Two Minute Review: Lola and the Boy Next Door by Stephanie Perkins

Saturday, May 31, 2014
Title: Lola and the Boy Next Door
Author: Stephanie Perkins
Genre: contemporary, young adult
Series: Anna and the French Kiss #2
Pages: 338
Published: September 29, 2011
Source: borrowed library
Rating: 5 out of 5
Budding designer Lola Nolan doesn’t believe in fashion...she believes in costume. The more expressive the outfit--more sparkly, more fun, more wild--the better. But even though Lola’s style is outrageous, she’s a devoted daughter and friend with some big plans for the future. And everything is pretty perfect (right down to her hot rocker boyfriend) until the dreaded Bell twins, Calliope and Cricket, return to the neighborhood.

When Cricket--a gifted inventor--steps out from his twin sister’s shadow and back into Lola’s life, she must finally reconcile a lifetime of feelings for the boy next door.

Reviewed by Danielle

I'd have dipped my toes into contemporary YA a long time ago, if I knew there were characters like Anna Oliphant or Cricket Bell in them.

Stephanie Perkins is my favorite discovery of the year after her second home run with Lola and the Boy Next Door. It's not even that I love the character, which I do, or the love interest, with I dooooo, it's great writing, complex motivations, and an effortless diversity that make Lola brilliant.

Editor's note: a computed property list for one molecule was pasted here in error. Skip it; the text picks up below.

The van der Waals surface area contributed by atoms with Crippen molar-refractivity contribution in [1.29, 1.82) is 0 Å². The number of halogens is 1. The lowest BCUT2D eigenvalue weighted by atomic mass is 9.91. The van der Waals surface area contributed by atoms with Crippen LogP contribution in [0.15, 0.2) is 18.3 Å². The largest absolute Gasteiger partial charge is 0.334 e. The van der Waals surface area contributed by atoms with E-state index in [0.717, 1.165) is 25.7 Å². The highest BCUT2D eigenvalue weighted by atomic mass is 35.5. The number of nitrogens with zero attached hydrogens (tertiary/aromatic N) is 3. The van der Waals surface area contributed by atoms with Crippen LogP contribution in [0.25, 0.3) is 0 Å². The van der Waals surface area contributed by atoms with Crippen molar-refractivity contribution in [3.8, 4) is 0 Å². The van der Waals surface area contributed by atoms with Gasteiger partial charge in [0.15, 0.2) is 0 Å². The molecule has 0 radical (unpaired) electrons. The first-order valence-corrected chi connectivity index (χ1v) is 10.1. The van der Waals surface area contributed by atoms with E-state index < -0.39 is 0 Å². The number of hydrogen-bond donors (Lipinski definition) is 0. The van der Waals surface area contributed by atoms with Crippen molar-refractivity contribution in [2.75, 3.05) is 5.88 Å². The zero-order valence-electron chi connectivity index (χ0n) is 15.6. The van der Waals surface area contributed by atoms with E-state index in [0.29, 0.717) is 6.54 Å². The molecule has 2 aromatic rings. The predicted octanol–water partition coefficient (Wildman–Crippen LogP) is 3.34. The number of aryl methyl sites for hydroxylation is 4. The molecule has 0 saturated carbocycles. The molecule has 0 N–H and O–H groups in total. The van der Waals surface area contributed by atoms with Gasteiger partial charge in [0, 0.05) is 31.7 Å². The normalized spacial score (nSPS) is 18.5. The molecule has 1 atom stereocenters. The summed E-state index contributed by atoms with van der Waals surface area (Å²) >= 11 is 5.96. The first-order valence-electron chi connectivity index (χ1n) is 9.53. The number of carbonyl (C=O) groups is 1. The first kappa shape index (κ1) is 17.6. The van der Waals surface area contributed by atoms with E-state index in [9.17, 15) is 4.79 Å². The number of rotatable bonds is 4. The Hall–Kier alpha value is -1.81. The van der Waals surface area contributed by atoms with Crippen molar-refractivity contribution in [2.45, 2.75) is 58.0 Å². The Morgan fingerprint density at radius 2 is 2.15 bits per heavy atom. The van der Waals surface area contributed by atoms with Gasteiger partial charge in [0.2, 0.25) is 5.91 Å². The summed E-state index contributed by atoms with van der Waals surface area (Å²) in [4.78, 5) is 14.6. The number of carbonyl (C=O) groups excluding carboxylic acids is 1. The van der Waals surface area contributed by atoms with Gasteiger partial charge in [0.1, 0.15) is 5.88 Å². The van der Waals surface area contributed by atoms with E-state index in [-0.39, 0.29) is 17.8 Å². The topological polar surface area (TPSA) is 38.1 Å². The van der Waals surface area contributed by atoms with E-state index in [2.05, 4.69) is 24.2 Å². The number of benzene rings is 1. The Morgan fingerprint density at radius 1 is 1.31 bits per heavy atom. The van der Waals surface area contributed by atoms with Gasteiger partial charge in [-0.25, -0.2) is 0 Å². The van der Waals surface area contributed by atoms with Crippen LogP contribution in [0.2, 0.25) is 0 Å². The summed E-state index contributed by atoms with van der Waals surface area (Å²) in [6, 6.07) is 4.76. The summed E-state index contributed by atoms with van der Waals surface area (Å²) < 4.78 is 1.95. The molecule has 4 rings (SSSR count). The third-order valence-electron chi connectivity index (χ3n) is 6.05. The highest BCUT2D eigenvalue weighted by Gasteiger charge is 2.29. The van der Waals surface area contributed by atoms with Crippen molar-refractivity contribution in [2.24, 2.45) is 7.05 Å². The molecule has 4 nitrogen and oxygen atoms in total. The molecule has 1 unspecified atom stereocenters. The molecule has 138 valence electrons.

The second book in a romance series, the kind that stars another couple, but brings the first back in a supporting role? It's usually pretty hard to separate one from the other, because the characters, (especially the male love interests who are usually cardboard standees,) are all written in the same voice. Not so here! I can hear the Brit in St. Clair. I can hear the eccentric nervousness in Cricket and the confusion and doubt in Lola. It's so well done.

As far as basic plots go, there’s nothing overly groundbreaking about a boy and girl who live next door falling in love. Even the “communicating through notes on their facing windows” has been done. But what really struck me was the care put into Lola and Cricket’s home lives. Calliope, Cricket’s twin, could easily have been written as a one dimensional villain, but she’s not. Likewise, I loved the way Lola tackled the stereotypes of gay dads head on, by saying neither is the woman and they both do typically masculine and feminine things. And they love each other and Lola and I love them and I’m swooning again.

If I had one quibble, it would be with how much Anna and St. Clair are deployed. They’re a little like fairy godparents, flittering around and showing up rather conveniently to bring Lola and Cricket together. Other than that? I can’t find a thing to complain about.

OK, one more thing.


No comments:

Post a Comment

Related Posts Plugin for WordPress, Blogger...

Copyright © 2015 Ageless Pages Reviews. All Rights Reserved.

Amelia Theme by The Lovely Design CO and These Paper Hearts.